A massive cliff in modern Wyalusing State Park was a very prominent feature to anyone traveling on either waterway. Native American agent and geologist Henry Schoolcraft came through in August 1825, Schoolcraft's route "carried us through the most picturesque and interesting part of the Wisconsin, called the Highlands or River Hills. Some of these hills are high, with precipitous faces towards the river. Others terminate in round grassy knobs, with oaks dispersed about the sides."


News of mineral deposits, primarily lead, brought more people to the area. A man could literally "make a fortune overnight."

The early lead miners burrowed into hillsides searching for ore and used their "mines" for living quarters before more suitable housing was constructed. Because of this practice they were nicknamed "Badgers." Thus the nickname for Wisconsin residents came to be.

There were some mining ventures in the park; however, none were known to be successful.


As the region became more settled, land was cleared on the tillable areas of the park and farming became a common lifestyle. One humorous tale of those pioneer farming days tells about some questionable uses of the resources.

Many of the early settlers raised hogs, letting them run wild in the winter to forage on acorns. This practice led to several years of "hog rustling." Local farmers finally discovered that two men were butchering their animals, storing them in Sand Cave where ice kept them cool until late in the spring and then rafting them to Prairie du Chien when the rivers opened.

Early farmers supplemented their income by cutting and selling firewood to the steamboat operators that traveled the rivers. A backwater (slough) adjacent to the park is named "Woodyard Slough" for this reason.

Wyalusing State Park

The idea to create a park at the junction of the Mississippi and Wisconsin rivers was both a local movement and statewide initiative. The Robert Glenn family, who owned the land, promoted the concept of a park around the turn of the century. At about the same time, the state Legislature commissioned a report on the subject of state parks for Wisconsin. The report, completed in 1909, recommended four sites in the state for immediate consideration for acquisition. This area was one of four recommended. The purchase was approved by the Legislature in 1912 and the park established in 1917. The park was first named Nelson Dewey State Park and changed to Wyalusing in 1937.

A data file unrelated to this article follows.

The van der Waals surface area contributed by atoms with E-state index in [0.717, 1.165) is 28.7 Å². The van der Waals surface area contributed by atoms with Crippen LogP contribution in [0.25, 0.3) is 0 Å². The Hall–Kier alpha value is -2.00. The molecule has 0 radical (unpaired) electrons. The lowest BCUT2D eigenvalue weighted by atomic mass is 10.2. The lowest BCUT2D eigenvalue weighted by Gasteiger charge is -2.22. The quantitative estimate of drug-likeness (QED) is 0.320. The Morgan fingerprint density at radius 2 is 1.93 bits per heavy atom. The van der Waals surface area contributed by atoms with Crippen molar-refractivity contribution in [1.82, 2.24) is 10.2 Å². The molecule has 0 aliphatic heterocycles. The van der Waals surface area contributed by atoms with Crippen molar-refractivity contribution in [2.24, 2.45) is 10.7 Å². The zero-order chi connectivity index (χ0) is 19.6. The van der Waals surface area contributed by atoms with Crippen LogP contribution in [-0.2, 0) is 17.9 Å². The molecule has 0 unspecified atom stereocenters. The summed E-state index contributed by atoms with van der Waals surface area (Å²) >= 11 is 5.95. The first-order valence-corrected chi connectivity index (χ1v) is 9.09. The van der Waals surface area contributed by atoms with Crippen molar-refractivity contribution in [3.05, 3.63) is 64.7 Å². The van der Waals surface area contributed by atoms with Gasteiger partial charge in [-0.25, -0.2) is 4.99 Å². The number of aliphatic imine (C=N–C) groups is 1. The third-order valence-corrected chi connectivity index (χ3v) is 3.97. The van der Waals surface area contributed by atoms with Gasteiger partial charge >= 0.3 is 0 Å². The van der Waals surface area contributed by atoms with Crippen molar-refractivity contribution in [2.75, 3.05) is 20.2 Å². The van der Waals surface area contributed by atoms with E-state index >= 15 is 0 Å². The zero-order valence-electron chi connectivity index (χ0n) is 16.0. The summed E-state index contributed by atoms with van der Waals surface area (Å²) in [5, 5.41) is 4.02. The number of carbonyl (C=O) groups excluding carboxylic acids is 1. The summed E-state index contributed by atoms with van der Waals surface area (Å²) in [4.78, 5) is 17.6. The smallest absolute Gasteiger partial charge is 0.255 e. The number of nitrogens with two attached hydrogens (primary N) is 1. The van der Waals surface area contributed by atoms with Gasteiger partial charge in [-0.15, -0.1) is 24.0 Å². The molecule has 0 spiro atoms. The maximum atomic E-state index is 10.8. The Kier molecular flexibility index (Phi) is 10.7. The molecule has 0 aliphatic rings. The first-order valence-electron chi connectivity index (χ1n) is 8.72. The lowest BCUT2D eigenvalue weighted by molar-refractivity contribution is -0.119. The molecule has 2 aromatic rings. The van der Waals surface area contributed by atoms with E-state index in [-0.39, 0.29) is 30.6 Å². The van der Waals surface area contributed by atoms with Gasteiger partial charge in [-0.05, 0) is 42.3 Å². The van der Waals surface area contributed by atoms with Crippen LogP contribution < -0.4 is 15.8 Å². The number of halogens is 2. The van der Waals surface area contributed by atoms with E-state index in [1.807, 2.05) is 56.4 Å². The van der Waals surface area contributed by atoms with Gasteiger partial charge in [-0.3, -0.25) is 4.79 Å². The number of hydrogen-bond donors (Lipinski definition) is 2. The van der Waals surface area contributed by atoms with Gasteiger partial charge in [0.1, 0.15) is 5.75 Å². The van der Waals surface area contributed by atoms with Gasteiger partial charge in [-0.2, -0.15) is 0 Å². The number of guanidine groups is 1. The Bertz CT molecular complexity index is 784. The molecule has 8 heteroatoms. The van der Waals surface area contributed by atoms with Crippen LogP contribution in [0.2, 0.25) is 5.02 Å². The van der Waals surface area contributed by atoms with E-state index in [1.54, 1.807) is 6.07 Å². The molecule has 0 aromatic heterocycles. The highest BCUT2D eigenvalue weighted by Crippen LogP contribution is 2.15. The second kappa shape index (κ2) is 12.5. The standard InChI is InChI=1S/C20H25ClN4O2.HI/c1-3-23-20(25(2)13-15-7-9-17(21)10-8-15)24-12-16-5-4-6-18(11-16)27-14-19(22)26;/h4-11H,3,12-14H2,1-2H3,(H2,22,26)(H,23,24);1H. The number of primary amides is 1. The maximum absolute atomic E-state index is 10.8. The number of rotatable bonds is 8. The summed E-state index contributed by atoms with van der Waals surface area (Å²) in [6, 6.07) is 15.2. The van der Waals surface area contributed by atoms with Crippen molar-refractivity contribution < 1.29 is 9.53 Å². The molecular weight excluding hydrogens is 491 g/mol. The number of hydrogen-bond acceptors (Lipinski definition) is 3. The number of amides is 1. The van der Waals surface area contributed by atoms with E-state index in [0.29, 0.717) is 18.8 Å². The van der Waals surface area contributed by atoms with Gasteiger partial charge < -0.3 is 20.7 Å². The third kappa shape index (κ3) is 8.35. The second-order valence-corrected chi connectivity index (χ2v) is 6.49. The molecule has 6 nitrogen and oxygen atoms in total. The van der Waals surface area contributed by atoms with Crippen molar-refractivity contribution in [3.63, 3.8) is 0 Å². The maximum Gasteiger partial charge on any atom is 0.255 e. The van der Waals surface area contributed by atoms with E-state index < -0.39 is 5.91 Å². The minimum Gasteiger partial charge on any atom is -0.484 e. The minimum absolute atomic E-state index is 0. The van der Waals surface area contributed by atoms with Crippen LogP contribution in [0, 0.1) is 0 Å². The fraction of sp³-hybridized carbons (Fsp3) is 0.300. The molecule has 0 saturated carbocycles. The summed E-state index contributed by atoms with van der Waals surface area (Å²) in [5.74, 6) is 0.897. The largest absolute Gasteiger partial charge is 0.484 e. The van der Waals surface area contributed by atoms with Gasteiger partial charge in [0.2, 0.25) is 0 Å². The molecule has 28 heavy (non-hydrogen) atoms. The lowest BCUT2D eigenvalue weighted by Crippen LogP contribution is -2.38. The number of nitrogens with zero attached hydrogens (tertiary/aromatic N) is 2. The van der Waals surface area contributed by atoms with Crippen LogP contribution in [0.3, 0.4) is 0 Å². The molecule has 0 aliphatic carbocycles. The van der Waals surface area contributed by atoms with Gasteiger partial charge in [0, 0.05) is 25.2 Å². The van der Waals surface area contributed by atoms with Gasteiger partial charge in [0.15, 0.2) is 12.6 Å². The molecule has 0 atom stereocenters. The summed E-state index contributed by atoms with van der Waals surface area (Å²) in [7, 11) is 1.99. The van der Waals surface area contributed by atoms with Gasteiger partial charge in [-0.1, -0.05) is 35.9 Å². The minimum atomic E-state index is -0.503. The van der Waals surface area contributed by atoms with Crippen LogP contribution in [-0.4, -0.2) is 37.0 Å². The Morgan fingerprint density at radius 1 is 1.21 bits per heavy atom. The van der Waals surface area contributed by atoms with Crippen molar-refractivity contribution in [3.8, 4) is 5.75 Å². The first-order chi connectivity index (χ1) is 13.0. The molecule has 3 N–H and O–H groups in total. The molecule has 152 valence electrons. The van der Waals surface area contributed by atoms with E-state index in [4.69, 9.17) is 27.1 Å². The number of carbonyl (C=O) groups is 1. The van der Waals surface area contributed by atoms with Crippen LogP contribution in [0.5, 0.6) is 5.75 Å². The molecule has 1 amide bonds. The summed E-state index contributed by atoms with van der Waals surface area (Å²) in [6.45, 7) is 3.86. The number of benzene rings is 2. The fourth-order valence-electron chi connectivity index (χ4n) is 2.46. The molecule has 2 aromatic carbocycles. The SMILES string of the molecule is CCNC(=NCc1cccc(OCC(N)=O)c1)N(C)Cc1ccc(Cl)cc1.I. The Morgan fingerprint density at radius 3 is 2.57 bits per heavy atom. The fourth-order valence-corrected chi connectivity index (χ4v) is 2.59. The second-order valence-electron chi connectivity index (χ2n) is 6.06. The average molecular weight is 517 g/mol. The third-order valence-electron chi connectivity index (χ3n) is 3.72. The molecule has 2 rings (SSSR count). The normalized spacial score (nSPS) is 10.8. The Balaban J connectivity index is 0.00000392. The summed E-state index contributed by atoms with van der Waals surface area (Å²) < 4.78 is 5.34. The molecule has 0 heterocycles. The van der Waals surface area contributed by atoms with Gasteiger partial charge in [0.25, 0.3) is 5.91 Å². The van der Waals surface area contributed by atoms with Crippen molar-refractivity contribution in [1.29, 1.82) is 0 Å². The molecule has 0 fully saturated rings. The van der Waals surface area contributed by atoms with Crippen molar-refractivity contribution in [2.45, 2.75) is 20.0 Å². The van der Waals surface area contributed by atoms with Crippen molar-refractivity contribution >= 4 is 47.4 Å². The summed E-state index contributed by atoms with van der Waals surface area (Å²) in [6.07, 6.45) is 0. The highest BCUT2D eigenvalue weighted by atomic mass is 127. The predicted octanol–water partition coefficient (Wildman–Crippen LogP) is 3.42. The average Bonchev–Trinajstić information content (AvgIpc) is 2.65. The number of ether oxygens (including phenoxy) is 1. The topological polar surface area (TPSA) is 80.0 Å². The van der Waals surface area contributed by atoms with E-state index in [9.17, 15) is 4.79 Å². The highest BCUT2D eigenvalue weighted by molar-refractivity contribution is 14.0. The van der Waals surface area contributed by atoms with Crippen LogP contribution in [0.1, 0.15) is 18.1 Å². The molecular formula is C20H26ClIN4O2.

The present Nelson Dewey State Park, south of Wyalusing State Park near Cassville, was created in 1935. It preserves the first governor’s restored home.

The Civilian Conservation Corps

During the Great Depression the Civilian Conservation Corps (CCC), a public works program that put more than 3 million youths and adults to work, had a camp here. Its members built park roads and trails and started the Peterson Shelter, which was finished by another federal program, the Works Progress Administration (WPA). They built stone fireplaces in shelters and picnic areas.

A bronze plaque, commemorating the Civilian Conservation Corps at Wyalusing State Park is located in a large rock at the entrance to the Outdoor Group Camp (the site of the CCC camp). The “old park office” has been refurbished. An original kiosk, built by the CCC is located immediately west of the “old office”. Large information panels describing the “Days of the CCC” are found in the kiosk.